The financial crisis of 2008 and the subsequent European debt crisis dealt financial markets a serious blow. Investors had to reconsider long-held beliefs that were accepted as truths: that large banks were immune to bankruptcy, and that sovereigns in the developed world would never default on their debt. When the crisis hit and the unimaginable happened, prices of financial assets, apart from a few viewed as safe havens, went into a tailspin.
This is history. Asset prices have rebounded remarkably. Stock markets in Europe as well as the US have reached new historic heights. Corporate debt is in high demand, and risk premia have shrunk noticeably, even for heavily indebted entities. Prices have also increased for more tangible assets such as real estate. Naturally, the continued rise in asset prices is fuelling speculation about potential bubbles. However, judging whether price developments constitute a bubble or reflect fundamental and sustainable factors is not a simple task.
Quantitative easing is designed to work by nudging investors away from safe havens and towards riskier assets. However, one has to realise that the balance to be struck is rather delicate. There is a serious risk that investors will start to underestimate the risks of their investments, leading to price distortions and misallocation of capital. An abundance of liquidity will not by itself make a risky investment less so. Market participants should think very carefully about what will happen once the ample liquidity provision stops.
The regulations involve stricter rules for capital, stricter provisions for risky transactions, and higher administrative burdens. At the Bundesbank, we are fully aware of these strains and the potential drawbacks of regulatory requirements. Liquidity in the bond and repo markets has decreased, also - but not only - because of new regulations.
Moreover, the higher required capital ratios will increase banks' cost of capital while banks' earnings are currently compressed. This is making it difficult for banks to raise further capital, which is why they may respond to regulatory requirements by deleveraging. This, in turn, may well have negative effects on market liquidity.
At the same time, it is evident that well-designed regulatory measures will help make the financial system more stable. The ultimate aim is to make financial markets more resilient and crisis-proof in the future. Higher resilience will restore market and customer confidence in banks. This is intended partly make up for the higher costs of capital and allow banks to attract more customers and funds. In the long run, a stronger capital base can be expected to enhance banks' loan origination capabilities. These are thus positive effects of regulation which need to be recognised.
I am convinced that we need effective and well-targeted regulation. This also means that we need to closely monitor all effects - intended and unintended - and consider making adjustments, if necessary.
But even if targeted adjustments are made to the regulatory framework, I believe one thing can be expected: while other factors currently weighing on market activity are eventually going to fade out, tighter regulatory requirements will definitely stay, and this is the "new normal" market participants will have to adapt to.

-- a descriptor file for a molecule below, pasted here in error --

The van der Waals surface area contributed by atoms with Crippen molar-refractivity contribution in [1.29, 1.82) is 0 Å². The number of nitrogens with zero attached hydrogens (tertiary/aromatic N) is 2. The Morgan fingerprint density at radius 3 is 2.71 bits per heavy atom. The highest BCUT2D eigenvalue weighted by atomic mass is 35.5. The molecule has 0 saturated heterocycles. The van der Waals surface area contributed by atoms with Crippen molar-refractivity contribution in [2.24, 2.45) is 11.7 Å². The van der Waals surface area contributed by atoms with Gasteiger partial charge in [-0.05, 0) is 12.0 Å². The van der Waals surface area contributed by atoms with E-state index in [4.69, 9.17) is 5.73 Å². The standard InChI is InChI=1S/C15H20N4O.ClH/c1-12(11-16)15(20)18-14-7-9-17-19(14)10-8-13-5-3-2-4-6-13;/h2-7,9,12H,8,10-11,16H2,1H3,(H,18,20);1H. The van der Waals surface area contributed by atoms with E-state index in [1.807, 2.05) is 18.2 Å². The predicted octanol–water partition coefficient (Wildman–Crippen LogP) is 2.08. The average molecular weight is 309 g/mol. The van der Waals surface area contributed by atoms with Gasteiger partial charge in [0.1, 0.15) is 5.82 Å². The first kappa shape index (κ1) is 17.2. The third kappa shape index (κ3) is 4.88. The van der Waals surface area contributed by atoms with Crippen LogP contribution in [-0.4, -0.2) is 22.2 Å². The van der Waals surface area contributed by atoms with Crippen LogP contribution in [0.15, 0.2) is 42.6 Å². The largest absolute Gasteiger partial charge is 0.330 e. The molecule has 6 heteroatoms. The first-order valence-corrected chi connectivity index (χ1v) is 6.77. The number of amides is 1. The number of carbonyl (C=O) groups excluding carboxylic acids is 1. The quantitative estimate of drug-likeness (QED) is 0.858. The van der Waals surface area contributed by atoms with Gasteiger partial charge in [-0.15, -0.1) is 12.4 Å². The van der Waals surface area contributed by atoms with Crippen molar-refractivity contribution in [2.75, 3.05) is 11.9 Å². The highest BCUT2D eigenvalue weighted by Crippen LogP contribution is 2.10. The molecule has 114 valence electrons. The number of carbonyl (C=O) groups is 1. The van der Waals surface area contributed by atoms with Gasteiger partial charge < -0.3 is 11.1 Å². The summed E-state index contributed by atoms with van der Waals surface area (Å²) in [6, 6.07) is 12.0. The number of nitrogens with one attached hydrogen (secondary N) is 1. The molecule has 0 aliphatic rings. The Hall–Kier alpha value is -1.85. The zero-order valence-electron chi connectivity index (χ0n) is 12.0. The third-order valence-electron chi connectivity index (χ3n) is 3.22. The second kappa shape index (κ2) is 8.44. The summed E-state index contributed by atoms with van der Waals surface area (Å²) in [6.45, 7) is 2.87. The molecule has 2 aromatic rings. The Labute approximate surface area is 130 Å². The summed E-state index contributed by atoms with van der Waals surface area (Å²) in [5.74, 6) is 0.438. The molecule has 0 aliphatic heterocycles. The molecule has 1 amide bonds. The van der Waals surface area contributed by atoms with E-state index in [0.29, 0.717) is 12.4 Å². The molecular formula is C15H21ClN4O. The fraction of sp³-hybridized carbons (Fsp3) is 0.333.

Let me now turn to another phenomenon whose role in market liquidity is, in my view, larger than some observers think. For the last fifteen years the investment community has witnessed a transformation in the landscape of exchanges, brokers and investors from a trading process that is based on human decision making into an automated electronic high-speed exchange. High Frequency Trading (HFT) operates in a matter of microseconds.
The Bundesbank conducted a comprehensive empirical study on the significance of HFT in the German capital market and analysed whether or not HFT has had a positive impact on market liquidity.
The results show that HFT with its 40 percent share of trading volume in the DAX and BUND future, does indeed play a very dominant role in market making and in the supply of liquidity in these very important market segments. The observed characteristics of the market behaviour paint a two-sided picture of HFTs' impact in the markets:
In normal trading environments, the findings support the view that many HFTs act as a stable source of liquidity that provides investors a steady opportunity to trade future contracts at very good prices. Market response times to incoming fundamental news are in the millisecond range and bid-ask spreads are for the most part at their minimum.
During times of increased stress in the markets, such as during the anticipated announcement of important macroeconomic data, the empirical findings show a change in HFTs' behaviour. Market-making activity of high-speed algorithms is significantly reduced, sometimes close to zero for short time periods, while at the same time more aggressive and liquidity-demanding HFT trading strategies take over and start to dominate the trading field.
Hence, the ramifications of HFT and the transformation into an automated trading ecosystem indeed change the liquidity conditions in the market. Drawing the right conclusions is not easy - for market participants and regulators alike.
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